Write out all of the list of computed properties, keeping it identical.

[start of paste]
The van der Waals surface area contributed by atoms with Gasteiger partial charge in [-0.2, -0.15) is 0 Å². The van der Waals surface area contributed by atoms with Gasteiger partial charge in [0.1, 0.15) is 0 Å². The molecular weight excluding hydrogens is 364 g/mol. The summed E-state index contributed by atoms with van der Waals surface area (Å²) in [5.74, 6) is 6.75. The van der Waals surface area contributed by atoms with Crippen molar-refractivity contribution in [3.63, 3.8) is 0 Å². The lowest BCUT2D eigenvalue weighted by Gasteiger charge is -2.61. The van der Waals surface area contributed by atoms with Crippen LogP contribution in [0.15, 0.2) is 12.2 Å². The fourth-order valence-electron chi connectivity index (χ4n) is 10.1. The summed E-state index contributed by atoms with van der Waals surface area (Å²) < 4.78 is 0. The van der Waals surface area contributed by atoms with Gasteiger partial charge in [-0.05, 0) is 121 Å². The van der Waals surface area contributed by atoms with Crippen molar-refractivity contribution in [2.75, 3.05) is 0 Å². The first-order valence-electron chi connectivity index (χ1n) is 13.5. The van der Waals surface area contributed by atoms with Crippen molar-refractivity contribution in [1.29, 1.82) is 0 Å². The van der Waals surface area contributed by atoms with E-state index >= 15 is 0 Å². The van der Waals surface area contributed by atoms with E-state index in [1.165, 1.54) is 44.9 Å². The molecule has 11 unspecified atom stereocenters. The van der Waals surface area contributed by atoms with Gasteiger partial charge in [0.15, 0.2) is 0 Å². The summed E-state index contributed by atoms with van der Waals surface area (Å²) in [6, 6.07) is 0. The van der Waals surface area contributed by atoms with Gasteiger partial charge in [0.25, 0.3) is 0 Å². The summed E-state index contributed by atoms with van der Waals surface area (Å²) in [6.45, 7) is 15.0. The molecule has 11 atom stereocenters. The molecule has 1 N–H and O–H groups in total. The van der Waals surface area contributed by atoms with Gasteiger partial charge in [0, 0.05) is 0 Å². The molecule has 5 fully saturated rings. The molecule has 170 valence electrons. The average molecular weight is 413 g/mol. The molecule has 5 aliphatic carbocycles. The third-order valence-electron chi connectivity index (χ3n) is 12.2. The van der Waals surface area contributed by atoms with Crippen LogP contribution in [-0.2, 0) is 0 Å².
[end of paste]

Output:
The van der Waals surface area contributed by atoms with Gasteiger partial charge in [-0.2, -0.15) is 0 Å². The van der Waals surface area contributed by atoms with Gasteiger partial charge in [0.1, 0.15) is 0 Å². The molecular weight excluding hydrogens is 364 g/mol. The summed E-state index contributed by atoms with van der Waals surface area (Å²) in [5.74, 6) is 6.75. The van der Waals surface area contributed by atoms with Crippen molar-refractivity contribution in [3.63, 3.8) is 0 Å². The lowest BCUT2D eigenvalue weighted by Gasteiger charge is -2.61. The van der Waals surface area contributed by atoms with Crippen LogP contribution in [0.15, 0.2) is 12.2 Å². The fourth-order valence-electron chi connectivity index (χ4n) is 10.1. The summed E-state index contributed by atoms with van der Waals surface area (Å²) < 4.78 is 0. The van der Waals surface area contributed by atoms with Gasteiger partial charge in [-0.05, 0) is 121 Å². The van der Waals surface area contributed by atoms with Crippen molar-refractivity contribution in [2.75, 3.05) is 0 Å². The first-order valence-electron chi connectivity index (χ1n) is 13.5. The van der Waals surface area contributed by atoms with Crippen molar-refractivity contribution in [1.29, 1.82) is 0 Å². The van der Waals surface area contributed by atoms with E-state index >= 15 is 0 Å². The van der Waals surface area contributed by atoms with E-state index in [1.165, 1.54) is 44.9 Å². The molecule has 11 unspecified atom stereocenters. The van der Waals surface area contributed by atoms with Gasteiger partial charge in [0.15, 0.2) is 0 Å². The summed E-state index contributed by atoms with van der Waals surface area (Å²) in [6, 6.07) is 0. The van der Waals surface area contributed by atoms with Gasteiger partial charge in [0.25, 0.3) is 0 Å². The summed E-state index contributed by atoms with van der Waals surface area (Å²) in [6.45, 7) is 15.0. The molecule has 11 atom stereocenters. The molecule has 1 N–H and O–H groups in total. The van der Waals surface area contributed by atoms with Gasteiger partial charge in [0, 0.05) is 0 Å². The molecule has 5 fully saturated rings. The molecule has 170 valence electrons. The average molecular weight is 413 g/mol. The molecule has 5 aliphatic carbocycles. The third-order valence-electron chi connectivity index (χ3n) is 12.2. The van der Waals surface area contributed by atoms with Crippen LogP contribution in [-0.2, 0) is 0 Å².